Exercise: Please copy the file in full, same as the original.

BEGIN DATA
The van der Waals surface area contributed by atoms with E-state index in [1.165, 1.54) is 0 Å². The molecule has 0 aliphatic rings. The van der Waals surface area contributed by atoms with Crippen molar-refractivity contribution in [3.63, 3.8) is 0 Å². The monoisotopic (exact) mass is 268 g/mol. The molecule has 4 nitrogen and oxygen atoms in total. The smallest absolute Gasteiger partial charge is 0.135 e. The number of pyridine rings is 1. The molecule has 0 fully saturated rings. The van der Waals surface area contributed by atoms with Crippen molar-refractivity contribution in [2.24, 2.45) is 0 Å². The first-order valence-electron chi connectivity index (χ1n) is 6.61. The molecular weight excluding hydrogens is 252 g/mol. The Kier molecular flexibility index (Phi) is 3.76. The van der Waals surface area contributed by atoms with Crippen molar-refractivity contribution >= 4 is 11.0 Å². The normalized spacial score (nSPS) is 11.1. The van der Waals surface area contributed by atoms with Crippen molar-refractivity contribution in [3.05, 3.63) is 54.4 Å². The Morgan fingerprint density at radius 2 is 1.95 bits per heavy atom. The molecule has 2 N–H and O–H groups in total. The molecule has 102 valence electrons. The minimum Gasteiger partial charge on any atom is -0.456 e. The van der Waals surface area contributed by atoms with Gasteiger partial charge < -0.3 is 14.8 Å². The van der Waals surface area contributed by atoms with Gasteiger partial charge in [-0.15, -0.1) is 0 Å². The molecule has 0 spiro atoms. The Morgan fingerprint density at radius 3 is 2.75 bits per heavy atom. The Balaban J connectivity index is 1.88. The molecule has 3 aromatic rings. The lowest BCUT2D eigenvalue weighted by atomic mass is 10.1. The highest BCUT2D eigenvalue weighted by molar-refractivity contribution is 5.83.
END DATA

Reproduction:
The van der Waals surface area contributed by atoms with E-state index in [1.165, 1.54) is 0 Å². The molecule has 0 aliphatic rings. The van der Waals surface area contributed by atoms with Crippen molar-refractivity contribution in [3.63, 3.8) is 0 Å². The monoisotopic (exact) mass is 268 g/mol. The molecule has 4 nitrogen and oxygen atoms in total. The smallest absolute Gasteiger partial charge is 0.135 e. The number of pyridine rings is 1. The molecule has 0 fully saturated rings. The van der Waals surface area contributed by atoms with Crippen molar-refractivity contribution in [2.24, 2.45) is 0 Å². The first-order valence-electron chi connectivity index (χ1n) is 6.61. The molecular weight excluding hydrogens is 252 g/mol. The Kier molecular flexibility index (Phi) is 3.76. The van der Waals surface area contributed by atoms with Crippen molar-refractivity contribution >= 4 is 11.0 Å². The normalized spacial score (nSPS) is 11.1. The van der Waals surface area contributed by atoms with Crippen molar-refractivity contribution in [3.05, 3.63) is 54.4 Å². The Morgan fingerprint density at radius 2 is 1.95 bits per heavy atom. The molecule has 2 N–H and O–H groups in total. The molecule has 102 valence electrons. The minimum Gasteiger partial charge on any atom is -0.456 e. The van der Waals surface area contributed by atoms with Gasteiger partial charge < -0.3 is 14.8 Å². The van der Waals surface area contributed by atoms with Gasteiger partial charge in [-0.15, -0.1) is 0 Å². The molecule has 0 spiro atoms. The Morgan fingerprint density at radius 3 is 2.75 bits per heavy atom. The Balaban J connectivity index is 1.88. The molecule has 3 aromatic rings. The lowest BCUT2D eigenvalue weighted by atomic mass is 10.1. The highest BCUT2D eigenvalue weighted by molar-refractivity contribution is 5.83.